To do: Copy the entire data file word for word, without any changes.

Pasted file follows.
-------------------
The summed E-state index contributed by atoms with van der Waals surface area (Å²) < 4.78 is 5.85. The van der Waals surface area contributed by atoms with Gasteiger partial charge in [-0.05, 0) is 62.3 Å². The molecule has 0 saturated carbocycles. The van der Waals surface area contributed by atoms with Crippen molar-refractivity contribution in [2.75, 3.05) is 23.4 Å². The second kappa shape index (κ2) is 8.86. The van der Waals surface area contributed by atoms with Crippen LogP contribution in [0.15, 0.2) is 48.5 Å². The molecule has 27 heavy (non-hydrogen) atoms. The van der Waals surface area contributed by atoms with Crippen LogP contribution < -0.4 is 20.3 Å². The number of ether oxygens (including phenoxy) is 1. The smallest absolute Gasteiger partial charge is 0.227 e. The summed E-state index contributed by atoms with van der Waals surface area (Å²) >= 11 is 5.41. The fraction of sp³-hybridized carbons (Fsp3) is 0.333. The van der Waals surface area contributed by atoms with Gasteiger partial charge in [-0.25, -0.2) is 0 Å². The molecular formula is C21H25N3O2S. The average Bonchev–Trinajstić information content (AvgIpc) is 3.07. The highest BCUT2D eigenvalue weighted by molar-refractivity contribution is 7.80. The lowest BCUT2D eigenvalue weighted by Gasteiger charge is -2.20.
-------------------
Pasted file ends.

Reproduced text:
The summed E-state index contributed by atoms with van der Waals surface area (Å²) < 4.78 is 5.85. The van der Waals surface area contributed by atoms with Gasteiger partial charge in [-0.05, 0) is 62.3 Å². The molecule has 0 saturated carbocycles. The van der Waals surface area contributed by atoms with Crippen molar-refractivity contribution in [2.75, 3.05) is 23.4 Å². The second kappa shape index (κ2) is 8.86. The van der Waals surface area contributed by atoms with Crippen LogP contribution in [0.15, 0.2) is 48.5 Å². The molecule has 27 heavy (non-hydrogen) atoms. The van der Waals surface area contributed by atoms with Crippen LogP contribution < -0.4 is 20.3 Å². The number of ether oxygens (including phenoxy) is 1. The smallest absolute Gasteiger partial charge is 0.227 e. The summed E-state index contributed by atoms with van der Waals surface area (Å²) >= 11 is 5.41. The fraction of sp³-hybridized carbons (Fsp3) is 0.333. The van der Waals surface area contributed by atoms with Gasteiger partial charge in [-0.25, -0.2) is 0 Å². The molecular formula is C21H25N3O2S. The average Bonchev–Trinajstić information content (AvgIpc) is 3.07. The highest BCUT2D eigenvalue weighted by molar-refractivity contribution is 7.80. The lowest BCUT2D eigenvalue weighted by Gasteiger charge is -2.20.